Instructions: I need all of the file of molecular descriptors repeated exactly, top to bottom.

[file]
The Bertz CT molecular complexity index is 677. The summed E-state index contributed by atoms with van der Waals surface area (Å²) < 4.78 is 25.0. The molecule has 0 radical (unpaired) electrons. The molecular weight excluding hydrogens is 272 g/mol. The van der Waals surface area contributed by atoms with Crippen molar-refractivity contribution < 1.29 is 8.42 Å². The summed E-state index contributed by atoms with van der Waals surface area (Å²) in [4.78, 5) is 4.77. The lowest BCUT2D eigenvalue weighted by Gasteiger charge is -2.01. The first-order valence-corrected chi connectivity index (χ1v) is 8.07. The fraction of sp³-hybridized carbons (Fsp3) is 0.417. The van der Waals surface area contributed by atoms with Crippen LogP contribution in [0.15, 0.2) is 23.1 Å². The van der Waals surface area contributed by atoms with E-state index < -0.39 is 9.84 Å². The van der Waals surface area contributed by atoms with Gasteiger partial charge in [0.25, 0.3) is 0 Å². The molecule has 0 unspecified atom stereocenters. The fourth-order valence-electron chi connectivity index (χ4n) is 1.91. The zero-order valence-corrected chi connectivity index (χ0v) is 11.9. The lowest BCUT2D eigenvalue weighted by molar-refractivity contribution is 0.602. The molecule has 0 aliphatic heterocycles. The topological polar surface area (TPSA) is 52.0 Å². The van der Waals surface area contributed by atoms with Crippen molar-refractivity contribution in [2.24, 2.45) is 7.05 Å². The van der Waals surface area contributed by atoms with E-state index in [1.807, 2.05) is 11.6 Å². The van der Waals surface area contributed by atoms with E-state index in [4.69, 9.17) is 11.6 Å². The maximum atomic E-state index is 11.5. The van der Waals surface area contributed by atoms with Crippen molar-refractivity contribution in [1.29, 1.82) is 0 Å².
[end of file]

The Bertz CT molecular complexity index is 677. The summed E-state index contributed by atoms with van der Waals surface area (Å²) < 4.78 is 25.0. The molecule has 0 radical (unpaired) electrons. The molecular weight excluding hydrogens is 272 g/mol. The van der Waals surface area contributed by atoms with Crippen molar-refractivity contribution < 1.29 is 8.42 Å². The summed E-state index contributed by atoms with van der Waals surface area (Å²) in [4.78, 5) is 4.77. The lowest BCUT2D eigenvalue weighted by Gasteiger charge is -2.01. The first-order valence-corrected chi connectivity index (χ1v) is 8.07. The fraction of sp³-hybridized carbons (Fsp3) is 0.417. The van der Waals surface area contributed by atoms with Crippen LogP contribution in [0.15, 0.2) is 23.1 Å². The van der Waals surface area contributed by atoms with E-state index < -0.39 is 9.84 Å². The van der Waals surface area contributed by atoms with Gasteiger partial charge in [0.25, 0.3) is 0 Å². The molecule has 0 unspecified atom stereocenters. The fourth-order valence-electron chi connectivity index (χ4n) is 1.91. The zero-order valence-corrected chi connectivity index (χ0v) is 11.9. The lowest BCUT2D eigenvalue weighted by molar-refractivity contribution is 0.602. The molecule has 0 aliphatic heterocycles. The topological polar surface area (TPSA) is 52.0 Å². The van der Waals surface area contributed by atoms with Crippen molar-refractivity contribution in [2.24, 2.45) is 7.05 Å². The van der Waals surface area contributed by atoms with E-state index in [1.807, 2.05) is 11.6 Å². The van der Waals surface area contributed by atoms with E-state index in [4.69, 9.17) is 11.6 Å². The maximum atomic E-state index is 11.5. The van der Waals surface area contributed by atoms with Crippen molar-refractivity contribution in [1.29, 1.82) is 0 Å².